Raleigh Militis Race wins the BikesEtc Best of British test

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Before we get round to the enviable task of throttling the Raleigh over a four-hour ride in
the Peaks, it’s clear that the Militis is one well-appointed bike. Running the same frameset as the brand’s pro team bikes, and comprehensively specced with SRAM’s second-tier Force groupset, from shifters to brakes to chainset to derailleurs, it’s festooned with equipment of the level we’ve seen on road bikes costing £1,000 more. It’s
also a real head-turner, not least for its wearing of the traditional Raleigh heron head badge, but especially thanks to its eye-catching tangerine and metal-effect paint job. Turn up on the next club run on this and people will flock round you.

You’ll also batter them. The Raleigh’s race pedigree shows itself from the moment we set off down the descent of the Peak District’s Cat & Fiddle. It’s super-stable at speed in a straight line, and as we weave through the sinuous downhill turns, we need to recalibrate
our head – it changes direction so quickly that less experienced riders would call it twitchy. The way this bike turns, on the flat as well as when rocketing down a mountainside, is with the utmost directness and confidence. Schwalbe’s ever-excellent One tyres assist in this, especially in this 25c size, as a larger contact patch adds even more cornering assistance to these already grippy tyres.

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Overall, it’s a lightweight package, making uphill riding far from arduous. Equipped with a compact chainset and 11-28 cassette you could climb anything on this. However, the one
thing that holds us back in the Peaks is the 53/39 chainset, causing some grindingly slow ascents.

Sprints to cafés and up short ramps are made child’s play by the incredibly punchy frame, and Cole’s C27 wheelset is a cut above the usual budget wheels so often found fitted to otherwise highly-specified road bikes. Special mentions go to the all-day-cosseting Fizik Arione saddle and ergonomically perfect 400mm bars on our size 53 frame, topping off a truly excellent all-round package that would not only help you destroy your rivals a crit race but do just as good a job of supplying fun and comfort on your next sportive.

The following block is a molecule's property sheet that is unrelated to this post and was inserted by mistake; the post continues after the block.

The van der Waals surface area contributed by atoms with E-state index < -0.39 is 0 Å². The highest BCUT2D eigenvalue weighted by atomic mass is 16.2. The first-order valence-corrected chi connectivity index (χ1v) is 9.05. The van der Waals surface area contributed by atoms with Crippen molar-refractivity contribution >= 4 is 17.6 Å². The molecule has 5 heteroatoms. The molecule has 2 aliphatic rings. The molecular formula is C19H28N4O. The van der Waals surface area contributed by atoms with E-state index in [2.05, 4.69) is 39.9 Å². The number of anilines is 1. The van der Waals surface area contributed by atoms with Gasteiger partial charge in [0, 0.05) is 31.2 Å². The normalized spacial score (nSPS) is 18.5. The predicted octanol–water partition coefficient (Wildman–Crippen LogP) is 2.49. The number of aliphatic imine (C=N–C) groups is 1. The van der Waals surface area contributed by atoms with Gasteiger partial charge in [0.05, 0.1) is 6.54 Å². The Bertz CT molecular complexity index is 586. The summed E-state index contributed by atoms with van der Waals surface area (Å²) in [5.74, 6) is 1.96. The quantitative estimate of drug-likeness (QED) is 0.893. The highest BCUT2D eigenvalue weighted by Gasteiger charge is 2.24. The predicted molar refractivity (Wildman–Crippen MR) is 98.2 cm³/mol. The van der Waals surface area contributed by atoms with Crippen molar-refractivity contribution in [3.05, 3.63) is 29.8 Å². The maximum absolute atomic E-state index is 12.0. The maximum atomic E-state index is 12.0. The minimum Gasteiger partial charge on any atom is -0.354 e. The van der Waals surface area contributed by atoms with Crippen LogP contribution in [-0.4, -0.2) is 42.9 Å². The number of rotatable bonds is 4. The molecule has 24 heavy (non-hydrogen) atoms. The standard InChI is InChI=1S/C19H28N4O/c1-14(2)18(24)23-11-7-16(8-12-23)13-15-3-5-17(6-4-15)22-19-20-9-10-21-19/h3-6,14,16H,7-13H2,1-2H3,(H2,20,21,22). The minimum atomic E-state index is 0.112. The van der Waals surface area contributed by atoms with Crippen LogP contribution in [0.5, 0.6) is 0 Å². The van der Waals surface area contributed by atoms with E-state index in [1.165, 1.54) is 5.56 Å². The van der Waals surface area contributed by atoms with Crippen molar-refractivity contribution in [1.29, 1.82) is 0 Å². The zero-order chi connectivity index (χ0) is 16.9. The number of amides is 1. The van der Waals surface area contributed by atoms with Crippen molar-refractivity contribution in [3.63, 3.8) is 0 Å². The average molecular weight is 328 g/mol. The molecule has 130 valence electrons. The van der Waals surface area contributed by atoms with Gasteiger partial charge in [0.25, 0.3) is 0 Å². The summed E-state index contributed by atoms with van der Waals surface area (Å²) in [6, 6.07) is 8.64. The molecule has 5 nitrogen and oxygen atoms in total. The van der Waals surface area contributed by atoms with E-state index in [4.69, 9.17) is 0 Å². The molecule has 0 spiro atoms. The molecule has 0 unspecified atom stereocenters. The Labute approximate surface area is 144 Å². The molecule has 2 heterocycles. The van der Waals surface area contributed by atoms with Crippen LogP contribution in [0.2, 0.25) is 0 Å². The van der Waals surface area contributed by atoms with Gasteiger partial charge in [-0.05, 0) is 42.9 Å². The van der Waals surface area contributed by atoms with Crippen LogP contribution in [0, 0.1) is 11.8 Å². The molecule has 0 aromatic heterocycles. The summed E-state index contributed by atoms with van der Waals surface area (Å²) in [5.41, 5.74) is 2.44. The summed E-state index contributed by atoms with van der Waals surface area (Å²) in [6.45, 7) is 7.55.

There’s no better testing ground for any bike than the gruelling climbs and precipitous descents of the Peak District, and all three of these bikes handled their duties on this punishing terrain with aplomb. Even the two of our bikes with standard double chainsets were capable of grinding out a climb, and all three offered enough speed to thrill. In fact, if you fail to be thrilled by a 50mph descent on a road bike, you might want to check your pulse to make sure you’re still alive.

What makes the Raleigh Militis Race our overall winner is simple. It offers the best
combination of poise, stiffness, confidence and overall specification to fit any situation.
Yes, it’s built to race, but if you’re looking for a bike to excite you on a long ride, it’ll ably
feed your adrenaline habit, too. Tifosi’s SS26 might be a little too focussed in its current
build to suit most riders, but if it’s a race bike you’re after, look no further. Equally, Hoy’s
Alto Irpavi .004 has abundant character and would be the only bike you’d need if leisure
rides in all conditions were on the cards. What all three bikes prove is that, while we might not be making them in numbers, Britain sure knows how to create a good bike build that’s designed to excel on the varied terrain of this green and pleasant land.

To find out more about the Militis Race click here >

The Observer chooses the Criterium Race as its bike of the week

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Raleigh is almost 130 years old. But a decade ago, it was on its knees. You’d never have dreamed of buying a Raleigh – unless of course you came across a vintage Chopper. But in 2012 the huge Dutch corporation Accell stepped in and gave the historic brand the breathing space and, more crucially, the funds to refind its mojo. The Raleigh race team was relaunched to spearhead R&D and the fruit of all that labour is now peddling its way to a bike shop near you. The latest generation of frames are award-winning, and this Criterium Race is a perfect example. It’s lightweight carbon and offers the best balance of stiffness and weight available at this level. It’s a super ride – and the satisfaction of being on a great British bike will last long after the burning in your thighs has eased.